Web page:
1. Considering the thematic breadth demanded by issues relating to investment, the Parties conclude that the main purpose of the creation of the aforementioned Joint Committee and Ombudsmen is the promotion of institutional governance in this area by establishing a specific forum and technical channels that would act as facilitators between governments and the private sector.
2. Neither the Joint Committee nor the focal points, formalized in this Agreement, shall replace or impair in any way the diplomatic performance established between countries or other arrangements entered into by the Parties.
3. This Agreement shall enter into force thirty (30) days after the date of receipt of the last notification, sent in writing through diplomatic channels, that the requirements of national law of the Parties to this effect have been met and shall remain in force for a period of 20 years, automatically renewable for successive periods, unless either of the Parties notifies the complaint to another with a minimum of 12 months.
This Agreement has been executed in 2015, in two copies, both of which being equally authentic.



1. Payments and Transfers
i. The cooperation between the respective financial authorities will aim at facilitating the transfer of currency and capital between the parties, within the applicable legal framework.
ii. The cooperation between monetary authorities will address, among others, the issues previously identified by the Central Bank of Brazil (BCB), the Brazilian Cooperation Agency (ABC) and the Bank of Mozambique in the following areas: risk management; system of payments; financial inclusion; internal audit; document management of contracts and equity; strategic planning and human resources; or new topics to be agreed in the future.
2. Viewed
i. The Facilitation to Grant Business’ Visas between the Government of the Republic of Mozambique and the Government of the Federative Republic of Brazil will be the subject of a specific protocol to be signed between the two States.
3. Environmental legislation and technical regulations
i. Subject to the domestic legislation, the Parties shall make more transparent and swift procedures for issuing documents, licenses and related certificates necessary for the prompt establishment and maintenance of the investments of the Parties.
ii. Any discussions of the Parties, as well as their economic agents and investors, on business registration, technical requirements and environmental standards shall receive diligent and timely treatment of the other Party.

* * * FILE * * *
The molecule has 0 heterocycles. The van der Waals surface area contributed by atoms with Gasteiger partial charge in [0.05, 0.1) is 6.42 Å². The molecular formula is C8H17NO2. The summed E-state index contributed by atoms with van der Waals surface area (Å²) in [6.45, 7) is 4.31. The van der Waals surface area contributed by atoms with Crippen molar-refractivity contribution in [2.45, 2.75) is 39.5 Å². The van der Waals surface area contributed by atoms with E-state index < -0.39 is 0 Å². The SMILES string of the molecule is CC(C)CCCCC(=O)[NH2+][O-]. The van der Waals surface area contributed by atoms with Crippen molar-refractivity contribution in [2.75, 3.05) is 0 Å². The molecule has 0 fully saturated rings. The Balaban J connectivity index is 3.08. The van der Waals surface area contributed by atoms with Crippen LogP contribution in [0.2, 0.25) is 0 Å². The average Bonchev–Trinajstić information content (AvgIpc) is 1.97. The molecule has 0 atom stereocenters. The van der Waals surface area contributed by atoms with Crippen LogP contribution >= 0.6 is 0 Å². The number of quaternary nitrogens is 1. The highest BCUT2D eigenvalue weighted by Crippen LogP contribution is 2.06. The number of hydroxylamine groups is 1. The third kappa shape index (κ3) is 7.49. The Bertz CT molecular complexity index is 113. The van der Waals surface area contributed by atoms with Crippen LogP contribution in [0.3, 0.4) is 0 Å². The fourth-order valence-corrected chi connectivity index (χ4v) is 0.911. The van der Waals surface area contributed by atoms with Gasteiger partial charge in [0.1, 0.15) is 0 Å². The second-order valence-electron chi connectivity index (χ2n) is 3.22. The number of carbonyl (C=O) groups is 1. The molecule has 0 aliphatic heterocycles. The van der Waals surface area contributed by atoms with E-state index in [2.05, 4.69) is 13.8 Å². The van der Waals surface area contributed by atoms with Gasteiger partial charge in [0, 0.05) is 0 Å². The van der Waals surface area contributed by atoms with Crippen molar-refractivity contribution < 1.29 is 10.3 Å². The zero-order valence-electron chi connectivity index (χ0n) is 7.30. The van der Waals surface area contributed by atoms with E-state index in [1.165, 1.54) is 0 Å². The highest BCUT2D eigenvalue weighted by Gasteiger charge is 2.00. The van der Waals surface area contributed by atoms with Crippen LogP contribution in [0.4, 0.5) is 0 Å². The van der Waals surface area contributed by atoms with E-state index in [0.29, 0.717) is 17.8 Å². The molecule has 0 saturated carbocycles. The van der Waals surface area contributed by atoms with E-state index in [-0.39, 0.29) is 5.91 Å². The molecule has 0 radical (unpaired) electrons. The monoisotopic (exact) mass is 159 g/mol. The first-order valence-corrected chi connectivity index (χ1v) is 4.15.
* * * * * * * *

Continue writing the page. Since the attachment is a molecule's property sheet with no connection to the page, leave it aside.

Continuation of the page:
4. Cooperation in sectorial legislation and institutional exchanges
i. The Parties shall promote institutional cooperation for the exchange of experiences in the development and implementation of sectorial legislation.
ii. The Parties shall seek to promote technological, scientific and cultural cooperation through the implementation of actions, programs and projects for the exchange of knowledge and experience, according to their mutual interests and development strategies.
The Parties agree that access to and the possible technology transfer will be carried out as far as possible, without charge and with the objective of contributing to the effective trade in goods, services and related investments.
iii. The Parties shall seek to promote, coordinate and implement cooperation for manpower training through greater interaction between national institutions.
iv. Cooperation and exchange of experiences on solidary economy forums will be created, assessing support mechanisms to cooperatives, family farms and other solidarity economic enterprises linked to investments made or to be made.
v. The Parties shall promote institutional cooperation for greater logistics and transport integration, in order to open new routes and increase, whenever possible and convenient, its maritime connections and merchant fleets.
vi. The Parties will strive to promote institutional development cooperation to the development of energy planning, including the management of cross-border entities, models of environmental conservation and carbon and water management.